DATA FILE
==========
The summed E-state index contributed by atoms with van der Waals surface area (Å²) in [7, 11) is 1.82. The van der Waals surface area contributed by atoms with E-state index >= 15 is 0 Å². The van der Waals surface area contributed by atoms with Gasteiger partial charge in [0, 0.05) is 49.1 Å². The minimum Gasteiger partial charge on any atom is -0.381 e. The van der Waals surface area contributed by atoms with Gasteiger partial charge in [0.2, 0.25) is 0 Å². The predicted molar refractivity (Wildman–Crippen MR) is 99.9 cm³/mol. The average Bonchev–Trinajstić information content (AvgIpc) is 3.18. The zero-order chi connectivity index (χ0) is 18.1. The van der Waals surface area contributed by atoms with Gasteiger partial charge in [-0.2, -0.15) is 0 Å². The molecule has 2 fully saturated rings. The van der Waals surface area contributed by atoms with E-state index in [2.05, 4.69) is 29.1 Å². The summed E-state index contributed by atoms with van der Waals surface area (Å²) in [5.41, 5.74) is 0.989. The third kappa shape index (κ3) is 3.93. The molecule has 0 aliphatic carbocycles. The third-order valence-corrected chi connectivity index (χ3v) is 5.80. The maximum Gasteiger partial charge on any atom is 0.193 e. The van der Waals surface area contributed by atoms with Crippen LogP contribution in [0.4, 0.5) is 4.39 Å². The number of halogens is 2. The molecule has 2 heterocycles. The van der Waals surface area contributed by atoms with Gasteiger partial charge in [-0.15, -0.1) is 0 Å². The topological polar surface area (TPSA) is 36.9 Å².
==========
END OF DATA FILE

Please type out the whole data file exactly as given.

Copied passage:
The summed E-state index contributed by atoms with van der Waals surface area (Å²) in [7, 11) is 1.82. The van der Waals surface area contributed by atoms with E-state index >= 15 is 0 Å². The van der Waals surface area contributed by atoms with Gasteiger partial charge in [0, 0.05) is 49.1 Å². The minimum Gasteiger partial charge on any atom is -0.381 e. The van der Waals surface area contributed by atoms with Gasteiger partial charge in [0.2, 0.25) is 0 Å². The predicted molar refractivity (Wildman–Crippen MR) is 99.9 cm³/mol. The average Bonchev–Trinajstić information content (AvgIpc) is 3.18. The zero-order chi connectivity index (χ0) is 18.1. The van der Waals surface area contributed by atoms with Gasteiger partial charge in [-0.2, -0.15) is 0 Å². The molecule has 2 fully saturated rings. The van der Waals surface area contributed by atoms with E-state index in [2.05, 4.69) is 29.1 Å². The summed E-state index contributed by atoms with van der Waals surface area (Å²) in [5.41, 5.74) is 0.989. The third kappa shape index (κ3) is 3.93. The molecule has 0 aliphatic carbocycles. The third-order valence-corrected chi connectivity index (χ3v) is 5.80. The maximum Gasteiger partial charge on any atom is 0.193 e. The van der Waals surface area contributed by atoms with Crippen LogP contribution in [0.4, 0.5) is 4.39 Å². The number of halogens is 2. The molecule has 2 heterocycles. The van der Waals surface area contributed by atoms with Gasteiger partial charge in [-0.15, -0.1) is 0 Å². The topological polar surface area (TPSA) is 36.9 Å².